The most effective brain architects are those who understand the impact different stressors have on children’s development and learning. They also know that children need us to help them learn how to become more self-regulated.
The following story was shared by a brain architect (aka a mom of an almost three-year-old), who in her own words, precisely describes the scaffolding and support children need to learn critical life skills such as self-regulation, empathy, and compassion.
A few nights ago Stella was having a hard time. She was in full meltdown mode, and after much patience she finally got under my skin. She yelled and I yelled back! After we both calmed down, I remembered something I had read in Joanna Faber and Julie King’s How to Talk so Little Kids Will Listen. I asked Stella if she would like to write a list of things that make her feel better. She was enthusiastic about this idea, so she got paper and I got a fresh marker. She generated the list on the left and I wrote them down.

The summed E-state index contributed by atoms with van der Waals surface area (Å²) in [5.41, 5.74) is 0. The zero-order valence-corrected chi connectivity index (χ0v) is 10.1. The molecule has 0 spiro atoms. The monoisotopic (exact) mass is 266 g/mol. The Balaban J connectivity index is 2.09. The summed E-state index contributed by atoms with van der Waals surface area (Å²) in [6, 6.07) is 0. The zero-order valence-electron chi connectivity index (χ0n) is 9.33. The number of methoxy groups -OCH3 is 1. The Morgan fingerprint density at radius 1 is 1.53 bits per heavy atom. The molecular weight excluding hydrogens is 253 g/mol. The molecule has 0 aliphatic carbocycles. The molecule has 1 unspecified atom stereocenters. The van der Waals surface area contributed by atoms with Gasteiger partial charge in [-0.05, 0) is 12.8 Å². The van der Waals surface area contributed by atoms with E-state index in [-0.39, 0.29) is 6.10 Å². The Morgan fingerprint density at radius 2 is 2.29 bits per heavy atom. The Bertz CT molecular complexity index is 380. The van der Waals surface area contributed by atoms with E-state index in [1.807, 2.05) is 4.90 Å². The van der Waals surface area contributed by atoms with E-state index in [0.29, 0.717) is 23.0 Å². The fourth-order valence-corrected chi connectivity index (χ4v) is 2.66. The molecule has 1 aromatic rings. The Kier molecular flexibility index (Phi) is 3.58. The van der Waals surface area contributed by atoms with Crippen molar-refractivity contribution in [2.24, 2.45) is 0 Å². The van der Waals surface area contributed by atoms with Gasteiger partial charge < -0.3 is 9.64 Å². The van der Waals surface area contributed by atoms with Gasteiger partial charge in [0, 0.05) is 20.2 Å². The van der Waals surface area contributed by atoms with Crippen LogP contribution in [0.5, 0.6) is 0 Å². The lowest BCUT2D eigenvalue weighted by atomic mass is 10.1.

Some of them surprised me, especially turning on the lights and a handshake!
She read the list over several times and was interested to remember the number associated with each item on the list. Then she left to draw.
A few minutes later she returned with more paper. “Mommy, I help you make a list of things that make you feel better! So when you get upset you can do these things and not be mad!” Point taken. So I told her what makes me feel better (food, shower, fresh air, quiet, hugs, nap) and she wrote the list on the right.
Now both lists are on our fridge as reminders for each of us.
So what can each of us do, to be more like Stella’s mom, and recognize the impact of stressors, reduce the negative impact, and restore children to an optimal state for learning?
Click here to read a blog about how to recognize and discern what children need most from us…even in the middle of a meltdown.
To reduce and restore, try any (or all) of the evidence-based strategies found in this free Pre-K Teach & Play infographic~